Our coffee table makeover starts with a base we found on garbage day. Unfortunately it’s missing the top and Hubs and I didn’t see eye to eye on how we should upcycle it. So he’s going to indulge my idea now and maybe I’ll indulge his idea one day ;).
The top comes courtesy of leftover scraps of wood flooring we kept after finishing our basement. You can read all about our engineered hardware flooring installation here if you’re curious to see where these scraps came from.
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- Coffee Table Base – ours was found on garbage day
- Scrap flooring (ours is engineered with a thin veneer of oak)
- Paint – we used PPG BreakThrough in a colour called Icicle White
- Devillbis Paint Spray Gun
- Porter Cable Air Compressor
- Paint Pyramids
- Spray nine – to clean plastic caps
- Laser tape or scrap wood trim
Coffee Table Makeover Prep
We’re going to paint, so give the wood a light scuff with sandpaper. Don’t forget to remove any hardware that can get in the way of sanding, like those plastic caps over the screws that are holding the base together!
Since you never know how paint is going to react, we always test both paint and primer on an area that won’t be seen.
Hubs lets it dry at least a day and then gives it the fingernail test to ensure it will stick. In this case, we’re going to skip primer and spray two coats of white PPG Break-Through in a colour called Icicle. It passes the scratch test with flying colours, so no need to prime.
We sand our samples off the bottom before painting.
Then make sure every spec of dust is removed.
Spraying with a paint gun is the best, and fastest way, to get a flawless finish. Start with the piece upside down, and then turn right side up after spraying underneath. That will ensure any paint drips won’t be seen on the ‘good side’.
Coffee Table Makeover – Paint Tips
Elevate the work so you don’t have to bend over to spray. Good paint posture is key to saving your back! Lay plastic over the work surface to catch paint overspray.
We use these paint pyramids to lift the legs off the table so we can spray right to the very bottom. See what else these paint pyramids can do!
Let dry thoroughy before moving onto a second coat.
Coffee Table Makeover – the Top
If you read our previous post, you’ll know that we lost our engineered wood flooring to water damage and replaced it with an innovative new luxury vinyl. But we did have some left over wood planks from the hardwood installation that we’re going to upcycle!
I’m building the top with the same glue we used to install it originally. Just squeeze it into the groove of each plank.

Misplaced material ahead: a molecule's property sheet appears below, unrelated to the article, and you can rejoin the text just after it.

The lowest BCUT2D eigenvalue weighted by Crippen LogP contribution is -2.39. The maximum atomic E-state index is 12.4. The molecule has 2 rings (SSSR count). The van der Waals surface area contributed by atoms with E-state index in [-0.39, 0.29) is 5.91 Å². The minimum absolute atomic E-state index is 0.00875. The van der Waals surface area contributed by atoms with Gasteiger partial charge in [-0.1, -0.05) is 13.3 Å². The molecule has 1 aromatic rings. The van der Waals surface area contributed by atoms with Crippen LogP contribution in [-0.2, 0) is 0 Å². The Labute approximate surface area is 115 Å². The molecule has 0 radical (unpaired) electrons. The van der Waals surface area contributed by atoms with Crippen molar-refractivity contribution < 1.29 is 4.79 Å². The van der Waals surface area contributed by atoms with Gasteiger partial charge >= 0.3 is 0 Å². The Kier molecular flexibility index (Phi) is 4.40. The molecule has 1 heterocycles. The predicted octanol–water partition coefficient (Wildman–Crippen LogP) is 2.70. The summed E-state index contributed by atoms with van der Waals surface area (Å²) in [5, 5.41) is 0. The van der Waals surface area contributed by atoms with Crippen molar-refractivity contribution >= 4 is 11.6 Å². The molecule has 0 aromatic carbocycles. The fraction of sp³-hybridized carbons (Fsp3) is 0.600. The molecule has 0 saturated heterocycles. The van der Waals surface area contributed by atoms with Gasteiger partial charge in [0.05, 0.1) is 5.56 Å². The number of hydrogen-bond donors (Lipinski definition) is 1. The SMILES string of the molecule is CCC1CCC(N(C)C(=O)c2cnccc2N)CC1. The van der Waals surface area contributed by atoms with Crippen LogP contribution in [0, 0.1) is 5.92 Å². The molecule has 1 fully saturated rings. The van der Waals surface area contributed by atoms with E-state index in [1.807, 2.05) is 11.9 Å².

Hubs clamps a board onto the end of the table so he can hammer the flooring planks against it with a mallet. Watch our video below to see how that’s done. Blue tape is the tape we recommend during the glue-up. That’s because it has enough stretch that it acts as a clamp as the glue dries.
Coffee Table DIY
See how to build a top for a coffee table base using leftover engineered hardwood flooring. And subscribe to our YouTube channel while you’re at it!
Cut Top to Size
Since the flooring has a tongue protruding on one side, we cut it off to start with a smooth edge before cutting the rest down to size.
We’re using a circular saw to cut, and want the edge as smooth as possible, so we’re switching to an ultra fine blade.
Measure the width of the plate on the saw to determine where to clamp a straight edge so you’re only taking off the tongue – if you want to keep the boards their full width.
We cut the board down to 44″ wide x 26″ deep. That leaves a 1-1/2″ overhang around all the edges.
Coffee Table Makeover – Support
The glue does a great job of attaching the flooring together, but as a table top, you’ll need to add more support. So Hubs adds two rails using 1 x 3’s and countersinks holes into the wood before attaching them to the top with screws.
As you can see below, the rails are spaced to fit in between the side stretchers. This will keep the top from shifting side to side.
But to keep it from shifting along the length too, we add four corner blocks. To do that, flip the base upside down and place it onto the top. Then it’s easy to position the blocks in each corner. We move the blocks forward about `1/8″ to leave a bit of clearance. For this step, you can use a shorter screw.
The blocks are also drilled and countersunk first before screwing them into the rails.
The top is done! If you like, you can paint or seal all the raw wood with a clear coat to finish the underside. However, since Hubs is going to reimagine this again in Spring, we’re not going to bother.
Before we reassemble the top and base we clean up the plastic caps that cover the screws. We also give all the screws a tighten to ensure the base is good and solid.
The last step is to cover the raw edges of the top. The circular saw doesn’t make the most perfect cuts. We thought about taping the edge with veneer, but could see that we would have gaps. So I reached for something with flexibility instead.